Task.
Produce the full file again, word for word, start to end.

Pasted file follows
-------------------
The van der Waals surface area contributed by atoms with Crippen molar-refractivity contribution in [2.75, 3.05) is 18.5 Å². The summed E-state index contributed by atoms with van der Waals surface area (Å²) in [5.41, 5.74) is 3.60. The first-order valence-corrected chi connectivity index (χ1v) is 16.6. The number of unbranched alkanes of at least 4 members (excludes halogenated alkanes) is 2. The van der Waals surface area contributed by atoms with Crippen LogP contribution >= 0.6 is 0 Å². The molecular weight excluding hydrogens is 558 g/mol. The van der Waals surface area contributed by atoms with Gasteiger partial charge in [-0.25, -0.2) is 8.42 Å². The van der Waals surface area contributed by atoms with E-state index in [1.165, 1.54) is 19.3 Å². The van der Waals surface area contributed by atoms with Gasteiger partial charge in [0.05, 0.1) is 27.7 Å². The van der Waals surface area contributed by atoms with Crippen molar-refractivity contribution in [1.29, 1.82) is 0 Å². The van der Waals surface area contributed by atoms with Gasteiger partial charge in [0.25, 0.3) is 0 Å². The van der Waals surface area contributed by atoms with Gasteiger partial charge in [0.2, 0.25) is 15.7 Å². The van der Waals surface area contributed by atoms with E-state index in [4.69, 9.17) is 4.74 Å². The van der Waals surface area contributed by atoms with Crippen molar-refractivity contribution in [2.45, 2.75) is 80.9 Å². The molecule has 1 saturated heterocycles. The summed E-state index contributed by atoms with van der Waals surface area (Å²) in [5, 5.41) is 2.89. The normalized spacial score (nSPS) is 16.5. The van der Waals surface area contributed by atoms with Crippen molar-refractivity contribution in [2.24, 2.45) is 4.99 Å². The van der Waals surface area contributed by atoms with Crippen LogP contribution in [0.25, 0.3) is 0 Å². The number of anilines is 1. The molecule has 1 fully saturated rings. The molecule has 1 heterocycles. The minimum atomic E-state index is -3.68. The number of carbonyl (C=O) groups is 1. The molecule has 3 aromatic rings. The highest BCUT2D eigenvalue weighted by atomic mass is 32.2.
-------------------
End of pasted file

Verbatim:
The van der Waals surface area contributed by atoms with Crippen molar-refractivity contribution in [2.75, 3.05) is 18.5 Å². The summed E-state index contributed by atoms with van der Waals surface area (Å²) in [5.41, 5.74) is 3.60. The first-order valence-corrected chi connectivity index (χ1v) is 16.6. The number of unbranched alkanes of at least 4 members (excludes halogenated alkanes) is 2. The van der Waals surface area contributed by atoms with Crippen LogP contribution >= 0.6 is 0 Å². The molecular weight excluding hydrogens is 558 g/mol. The van der Waals surface area contributed by atoms with Gasteiger partial charge in [-0.25, -0.2) is 8.42 Å². The van der Waals surface area contributed by atoms with E-state index in [1.165, 1.54) is 19.3 Å². The van der Waals surface area contributed by atoms with Gasteiger partial charge in [0.05, 0.1) is 27.7 Å². The van der Waals surface area contributed by atoms with Crippen molar-refractivity contribution in [1.29, 1.82) is 0 Å². The van der Waals surface area contributed by atoms with Gasteiger partial charge in [0.25, 0.3) is 0 Å². The van der Waals surface area contributed by atoms with Gasteiger partial charge in [0.2, 0.25) is 15.7 Å². The van der Waals surface area contributed by atoms with E-state index in [4.69, 9.17) is 4.74 Å². The van der Waals surface area contributed by atoms with Crippen molar-refractivity contribution in [2.45, 2.75) is 80.9 Å². The molecule has 1 saturated heterocycles. The summed E-state index contributed by atoms with van der Waals surface area (Å²) in [5, 5.41) is 2.89. The normalized spacial score (nSPS) is 16.5. The van der Waals surface area contributed by atoms with Crippen molar-refractivity contribution in [2.24, 2.45) is 4.99 Å². The van der Waals surface area contributed by atoms with Crippen LogP contribution in [0.25, 0.3) is 0 Å². The number of anilines is 1. The molecule has 1 fully saturated rings. The molecule has 1 heterocycles. The minimum atomic E-state index is -3.68. The number of carbonyl (C=O) groups is 1. The molecule has 3 aromatic rings. The highest BCUT2D eigenvalue weighted by atomic mass is 32.2.